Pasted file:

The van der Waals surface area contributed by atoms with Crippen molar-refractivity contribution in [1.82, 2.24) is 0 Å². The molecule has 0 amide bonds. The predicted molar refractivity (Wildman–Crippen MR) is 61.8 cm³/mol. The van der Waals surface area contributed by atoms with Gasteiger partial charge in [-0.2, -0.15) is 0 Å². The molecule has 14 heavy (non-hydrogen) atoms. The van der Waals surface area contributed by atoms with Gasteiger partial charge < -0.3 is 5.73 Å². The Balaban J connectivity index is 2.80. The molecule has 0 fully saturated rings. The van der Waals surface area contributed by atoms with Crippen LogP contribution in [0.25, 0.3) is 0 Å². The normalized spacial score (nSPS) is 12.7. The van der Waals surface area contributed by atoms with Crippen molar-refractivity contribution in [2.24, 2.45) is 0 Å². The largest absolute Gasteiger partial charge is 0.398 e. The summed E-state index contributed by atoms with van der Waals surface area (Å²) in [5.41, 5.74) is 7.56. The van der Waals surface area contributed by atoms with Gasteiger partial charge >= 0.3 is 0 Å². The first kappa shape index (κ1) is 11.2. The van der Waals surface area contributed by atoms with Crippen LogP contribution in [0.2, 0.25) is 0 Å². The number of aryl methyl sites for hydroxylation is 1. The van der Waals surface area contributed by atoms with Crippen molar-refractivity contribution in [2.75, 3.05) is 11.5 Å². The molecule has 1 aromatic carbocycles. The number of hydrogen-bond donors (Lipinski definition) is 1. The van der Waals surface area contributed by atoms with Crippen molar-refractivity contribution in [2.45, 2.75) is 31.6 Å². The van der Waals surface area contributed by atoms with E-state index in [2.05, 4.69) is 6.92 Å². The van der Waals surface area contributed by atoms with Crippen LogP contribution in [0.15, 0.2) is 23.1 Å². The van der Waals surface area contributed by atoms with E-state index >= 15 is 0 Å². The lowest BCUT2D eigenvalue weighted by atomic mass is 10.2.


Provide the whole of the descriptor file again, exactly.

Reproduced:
The van der Waals surface area contributed by atoms with Crippen molar-refractivity contribution in [1.82, 2.24) is 0 Å². The molecule has 0 amide bonds. The predicted molar refractivity (Wildman–Crippen MR) is 61.8 cm³/mol. The van der Waals surface area contributed by atoms with Gasteiger partial charge in [-0.2, -0.15) is 0 Å². The molecule has 14 heavy (non-hydrogen) atoms. The van der Waals surface area contributed by atoms with Gasteiger partial charge < -0.3 is 5.73 Å². The Balaban J connectivity index is 2.80. The molecule has 0 fully saturated rings. The van der Waals surface area contributed by atoms with Crippen LogP contribution in [0.25, 0.3) is 0 Å². The normalized spacial score (nSPS) is 12.7. The van der Waals surface area contributed by atoms with Crippen molar-refractivity contribution in [2.24, 2.45) is 0 Å². The largest absolute Gasteiger partial charge is 0.398 e. The summed E-state index contributed by atoms with van der Waals surface area (Å²) in [5.41, 5.74) is 7.56. The van der Waals surface area contributed by atoms with Gasteiger partial charge >= 0.3 is 0 Å². The first kappa shape index (κ1) is 11.2. The van der Waals surface area contributed by atoms with Crippen LogP contribution in [0.2, 0.25) is 0 Å². The number of aryl methyl sites for hydroxylation is 1. The van der Waals surface area contributed by atoms with Crippen molar-refractivity contribution in [2.75, 3.05) is 11.5 Å². The molecule has 1 aromatic carbocycles. The number of hydrogen-bond donors (Lipinski definition) is 1. The van der Waals surface area contributed by atoms with Crippen molar-refractivity contribution in [2.45, 2.75) is 31.6 Å². The van der Waals surface area contributed by atoms with E-state index in [2.05, 4.69) is 6.92 Å². The van der Waals surface area contributed by atoms with Crippen LogP contribution in [0.15, 0.2) is 23.1 Å². The van der Waals surface area contributed by atoms with E-state index >= 15 is 0 Å². The lowest BCUT2D eigenvalue weighted by atomic mass is 10.2.